Agricultural Adaptation to Water Pricing

Ellen Marie Bruno
,
University of California-Berkeley
Katrina Jessoe
,
University of California-Davis
Michael Hanemann
,
Arizona State University

Abstract

The introduction of pricing for agricultural water may correct consumption externalities, and induce water-saving technological change. This paper evaluates the effect of water prices on water and land use to understand the role that prices can play in adapting to increased water scarcity. We exploit farm-level panel data on groundwater use in an agricultural region that charges volumetric prices for groundwater to estimate the short-run effects of prices on groundwater use. We then use high resolution panel data on farm-level land use to estimate the impact of prices on crop choice, fallowing, and land conversion. We find evidence that a large increase in water prices leads to significant resource reallocation: farmers responded to a 31% increase in prices with a 27% decrease in overall groundwater extraction, a 16% decrease in irrigated agriculture, and a 23% decrease in total agricultural land. Pricing agricultural water to reflect marginal social costs will lead to water conservation and changes in agricultural acreage.

Historical Evidence of Increased Climatic Resiliency due to Irrigation in the United States

Steven M. Smith
,
Colorado School of Mines
Eric Edwards
,
North Carolina State University

Abstract

We consider how technological innovation impacts climate resiliency in the context of agricultural production and irrigation in the United States, where irrigated cropland now accounts for nearly half of production. During the 1940s stored water for irrigation become more widely available: surface water through large dams and associated irrigation works, and groundwater through rural electrification and center-pivot sprinkler technology. In this paper we hold constant overall productivity increases in the arid US west to understand the role irrigation technology has played in mitigating climatic shocks. Characterizing significant drought as county precipitation at least 1.5 standard deviations below normal, we examine relative changes in agricultural production in counties with access to water storage. Prior to 1950, a county having a severe drought saw a 20-30% decrease in the value of crop production. After 1950, counties without increased access to stored water, ground or surface, saw a 24% decrease in crop value, whereas counties with storage experience no loss, on average. The resilience stems largely from areas with groundwater access, where farmers are able to increase irrigated acreage during drier conditions. Our findings suggest that expanded storage mitigates climatic shocks, providing benefits that are additional to a county’s average irrigation productivity increase. These patterns are important to understand as we document that even the more humid eastern counties are increasingly investing in irrigation and demonstrate similar abilities to increase irrigated acreage during droughts.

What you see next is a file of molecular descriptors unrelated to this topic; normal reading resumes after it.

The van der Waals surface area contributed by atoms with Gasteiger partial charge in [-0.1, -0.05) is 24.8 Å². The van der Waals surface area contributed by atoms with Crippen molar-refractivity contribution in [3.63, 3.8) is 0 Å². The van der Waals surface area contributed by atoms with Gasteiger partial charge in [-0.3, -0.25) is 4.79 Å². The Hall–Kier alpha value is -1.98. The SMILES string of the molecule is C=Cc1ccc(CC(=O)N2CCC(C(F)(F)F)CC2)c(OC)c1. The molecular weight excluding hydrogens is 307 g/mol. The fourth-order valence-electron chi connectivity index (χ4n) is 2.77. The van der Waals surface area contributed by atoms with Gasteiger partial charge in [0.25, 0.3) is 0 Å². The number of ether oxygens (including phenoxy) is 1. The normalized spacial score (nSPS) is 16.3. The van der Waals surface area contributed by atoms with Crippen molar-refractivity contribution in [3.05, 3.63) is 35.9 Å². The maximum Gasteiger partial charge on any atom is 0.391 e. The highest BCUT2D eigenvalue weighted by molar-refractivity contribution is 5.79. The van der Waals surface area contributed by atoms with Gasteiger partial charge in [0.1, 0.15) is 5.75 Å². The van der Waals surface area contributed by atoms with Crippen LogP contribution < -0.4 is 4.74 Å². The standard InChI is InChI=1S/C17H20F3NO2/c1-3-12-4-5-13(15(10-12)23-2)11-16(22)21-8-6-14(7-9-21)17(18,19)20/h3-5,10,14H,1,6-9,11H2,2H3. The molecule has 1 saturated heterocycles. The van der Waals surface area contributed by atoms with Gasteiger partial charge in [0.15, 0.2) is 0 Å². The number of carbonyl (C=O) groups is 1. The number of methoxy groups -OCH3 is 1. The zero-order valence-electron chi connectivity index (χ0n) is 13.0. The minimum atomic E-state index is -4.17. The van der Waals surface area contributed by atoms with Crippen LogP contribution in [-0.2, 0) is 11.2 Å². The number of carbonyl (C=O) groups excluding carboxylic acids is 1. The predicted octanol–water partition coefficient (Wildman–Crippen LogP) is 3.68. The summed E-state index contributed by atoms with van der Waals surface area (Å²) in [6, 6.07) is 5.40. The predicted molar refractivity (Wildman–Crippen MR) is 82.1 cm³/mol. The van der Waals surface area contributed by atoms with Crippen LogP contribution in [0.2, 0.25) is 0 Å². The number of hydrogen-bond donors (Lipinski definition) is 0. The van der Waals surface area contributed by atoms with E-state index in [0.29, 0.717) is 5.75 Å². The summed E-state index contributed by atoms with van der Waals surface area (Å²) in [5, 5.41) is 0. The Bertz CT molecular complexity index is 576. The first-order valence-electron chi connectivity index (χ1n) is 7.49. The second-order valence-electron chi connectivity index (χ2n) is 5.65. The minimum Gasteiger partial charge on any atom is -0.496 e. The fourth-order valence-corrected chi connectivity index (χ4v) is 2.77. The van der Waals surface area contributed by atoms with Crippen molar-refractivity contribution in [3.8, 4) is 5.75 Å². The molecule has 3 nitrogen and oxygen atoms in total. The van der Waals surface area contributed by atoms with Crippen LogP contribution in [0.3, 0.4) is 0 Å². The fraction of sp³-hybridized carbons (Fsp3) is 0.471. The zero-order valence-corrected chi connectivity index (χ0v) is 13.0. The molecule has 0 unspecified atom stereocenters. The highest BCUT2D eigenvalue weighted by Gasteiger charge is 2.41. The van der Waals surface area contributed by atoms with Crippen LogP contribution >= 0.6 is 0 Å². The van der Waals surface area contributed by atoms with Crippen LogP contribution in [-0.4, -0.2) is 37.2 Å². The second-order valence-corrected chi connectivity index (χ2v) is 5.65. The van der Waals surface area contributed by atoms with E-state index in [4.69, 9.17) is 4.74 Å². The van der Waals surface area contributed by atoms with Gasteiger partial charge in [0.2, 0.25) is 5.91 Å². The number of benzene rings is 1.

Discussant(s)
David Sunding
,
University of California-Berkeley
Sheila Olmstead
,
University of Texas
Yusuke Kuwayama
,
Resources for the Future
Olivier Deschenes
,
University of California-Santa Barbara
JEL Classifications
  • Q2 - Renewable Resources and Conservation
  • Q3 - Nonrenewable Resources and Conservation